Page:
I think there must be some correlation between how hard we sleep and how hard we fear death.

When life becomes too hard or stressful, and we are overburdened by its passing, we find ourselves laying awake in bed, staring at the ceiling in abject terror as nothing seems to relax the mind or calm the body.

Or when guilt and shame make us fear an end before we can right our wrongs, the whimper of the wind may seem a shrill scream determined to jerk the offender from their respite.

The hesitant tapping of a spring sprinkle smashes through the unconscious demanding attention and pulling those with a sense of duty, to awareness, eyes bolting open with shock.

The young and old, for different reasons, ignore the call. The young, too innocent to fear the inevitable end, sleep often soundlessly and restlessly, looking like Angels and fearing not their company.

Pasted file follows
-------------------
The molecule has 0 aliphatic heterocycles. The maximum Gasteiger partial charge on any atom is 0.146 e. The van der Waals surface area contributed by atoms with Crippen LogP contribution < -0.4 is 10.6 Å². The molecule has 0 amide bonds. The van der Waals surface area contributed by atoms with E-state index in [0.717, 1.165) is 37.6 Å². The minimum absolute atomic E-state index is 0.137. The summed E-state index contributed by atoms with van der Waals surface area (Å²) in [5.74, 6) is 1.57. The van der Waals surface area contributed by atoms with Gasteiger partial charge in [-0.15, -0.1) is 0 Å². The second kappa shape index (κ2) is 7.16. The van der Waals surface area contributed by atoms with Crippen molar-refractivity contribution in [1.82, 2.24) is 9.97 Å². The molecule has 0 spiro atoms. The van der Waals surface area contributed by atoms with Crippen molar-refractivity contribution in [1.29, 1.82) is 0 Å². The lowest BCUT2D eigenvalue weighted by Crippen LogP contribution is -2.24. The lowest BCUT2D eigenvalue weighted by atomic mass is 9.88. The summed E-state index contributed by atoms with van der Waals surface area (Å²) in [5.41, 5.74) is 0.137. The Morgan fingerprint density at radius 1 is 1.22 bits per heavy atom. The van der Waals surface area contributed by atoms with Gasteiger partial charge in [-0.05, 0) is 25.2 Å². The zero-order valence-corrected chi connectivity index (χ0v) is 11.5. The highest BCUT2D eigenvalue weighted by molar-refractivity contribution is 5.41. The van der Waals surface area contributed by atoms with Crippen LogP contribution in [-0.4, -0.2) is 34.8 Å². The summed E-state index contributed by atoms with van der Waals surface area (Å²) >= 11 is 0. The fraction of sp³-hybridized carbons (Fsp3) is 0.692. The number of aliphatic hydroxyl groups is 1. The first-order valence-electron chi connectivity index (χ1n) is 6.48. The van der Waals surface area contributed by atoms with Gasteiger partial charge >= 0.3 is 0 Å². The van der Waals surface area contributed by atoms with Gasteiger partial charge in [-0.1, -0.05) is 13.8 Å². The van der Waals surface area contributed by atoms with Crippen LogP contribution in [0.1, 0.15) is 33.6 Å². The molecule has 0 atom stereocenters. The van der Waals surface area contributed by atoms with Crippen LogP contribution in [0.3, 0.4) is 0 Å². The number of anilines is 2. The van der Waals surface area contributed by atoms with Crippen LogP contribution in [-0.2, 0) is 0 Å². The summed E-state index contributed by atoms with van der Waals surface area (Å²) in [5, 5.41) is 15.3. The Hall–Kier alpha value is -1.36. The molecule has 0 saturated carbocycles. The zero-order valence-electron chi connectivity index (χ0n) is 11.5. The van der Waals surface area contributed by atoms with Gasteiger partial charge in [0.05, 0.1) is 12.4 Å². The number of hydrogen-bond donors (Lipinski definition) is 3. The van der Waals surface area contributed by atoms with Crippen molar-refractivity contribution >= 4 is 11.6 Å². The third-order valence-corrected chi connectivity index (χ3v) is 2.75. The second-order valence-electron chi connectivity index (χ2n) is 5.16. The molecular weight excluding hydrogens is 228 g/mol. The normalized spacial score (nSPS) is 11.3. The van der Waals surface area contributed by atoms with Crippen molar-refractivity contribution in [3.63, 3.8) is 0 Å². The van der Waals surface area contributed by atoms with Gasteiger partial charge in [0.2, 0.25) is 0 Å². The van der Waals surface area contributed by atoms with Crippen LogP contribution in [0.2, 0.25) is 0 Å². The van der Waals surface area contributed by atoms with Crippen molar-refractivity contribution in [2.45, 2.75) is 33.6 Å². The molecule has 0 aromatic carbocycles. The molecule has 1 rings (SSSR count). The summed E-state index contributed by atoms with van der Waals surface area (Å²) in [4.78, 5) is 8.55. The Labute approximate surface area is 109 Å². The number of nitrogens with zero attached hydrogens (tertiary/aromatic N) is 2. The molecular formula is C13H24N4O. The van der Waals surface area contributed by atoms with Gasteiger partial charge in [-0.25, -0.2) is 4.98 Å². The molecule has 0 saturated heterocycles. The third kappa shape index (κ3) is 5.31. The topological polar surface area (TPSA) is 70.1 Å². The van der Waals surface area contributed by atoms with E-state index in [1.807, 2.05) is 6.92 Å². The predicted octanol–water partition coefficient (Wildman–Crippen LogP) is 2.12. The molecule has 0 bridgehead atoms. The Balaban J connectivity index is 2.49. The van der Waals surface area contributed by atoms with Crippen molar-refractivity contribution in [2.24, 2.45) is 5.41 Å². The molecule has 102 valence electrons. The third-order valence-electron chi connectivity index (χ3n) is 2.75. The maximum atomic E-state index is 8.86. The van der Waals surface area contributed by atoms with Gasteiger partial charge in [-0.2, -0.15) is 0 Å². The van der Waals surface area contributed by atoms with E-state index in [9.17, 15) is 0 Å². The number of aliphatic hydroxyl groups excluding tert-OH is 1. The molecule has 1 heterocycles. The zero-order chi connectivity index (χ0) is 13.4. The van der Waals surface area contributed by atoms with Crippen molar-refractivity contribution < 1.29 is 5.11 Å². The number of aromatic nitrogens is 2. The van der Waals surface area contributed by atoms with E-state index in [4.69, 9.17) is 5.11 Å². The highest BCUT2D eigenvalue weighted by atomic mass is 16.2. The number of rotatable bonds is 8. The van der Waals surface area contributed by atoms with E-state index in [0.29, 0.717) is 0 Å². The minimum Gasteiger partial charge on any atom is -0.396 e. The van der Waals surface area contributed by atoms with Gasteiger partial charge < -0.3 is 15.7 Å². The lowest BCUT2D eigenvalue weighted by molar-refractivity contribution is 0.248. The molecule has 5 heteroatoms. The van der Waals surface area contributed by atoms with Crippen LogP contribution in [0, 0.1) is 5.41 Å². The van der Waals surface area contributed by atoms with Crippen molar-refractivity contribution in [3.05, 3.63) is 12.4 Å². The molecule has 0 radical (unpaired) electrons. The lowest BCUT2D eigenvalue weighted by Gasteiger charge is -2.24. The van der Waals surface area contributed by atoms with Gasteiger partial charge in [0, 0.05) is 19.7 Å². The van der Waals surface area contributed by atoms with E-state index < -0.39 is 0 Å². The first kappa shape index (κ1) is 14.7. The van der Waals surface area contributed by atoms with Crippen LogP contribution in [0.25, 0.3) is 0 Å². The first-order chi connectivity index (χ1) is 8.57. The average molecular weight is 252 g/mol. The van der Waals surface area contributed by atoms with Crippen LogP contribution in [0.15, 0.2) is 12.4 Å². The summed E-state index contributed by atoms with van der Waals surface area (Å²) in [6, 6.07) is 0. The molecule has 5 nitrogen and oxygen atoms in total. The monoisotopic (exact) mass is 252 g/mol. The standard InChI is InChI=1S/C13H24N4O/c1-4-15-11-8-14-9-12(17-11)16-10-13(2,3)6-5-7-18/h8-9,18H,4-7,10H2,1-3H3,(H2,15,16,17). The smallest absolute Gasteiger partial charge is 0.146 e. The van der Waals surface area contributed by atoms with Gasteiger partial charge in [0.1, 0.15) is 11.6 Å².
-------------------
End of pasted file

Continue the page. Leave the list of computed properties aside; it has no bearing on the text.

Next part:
The old, perhaps resigned or finished with their Earthly business, spend enough time awake, but when they finally sleep it is deep and unrelenting until they wake.

I am pleasured with the deep seated snoring that often startles those who sleep with me. I hope they are not too agitated by my confession of freedom. Unresisting the inevitable has shuffled off the cause for fear, and I gladly grind out my bravery each night, to the chagrin of those still staring at darkened doorways, and cringing at crickets.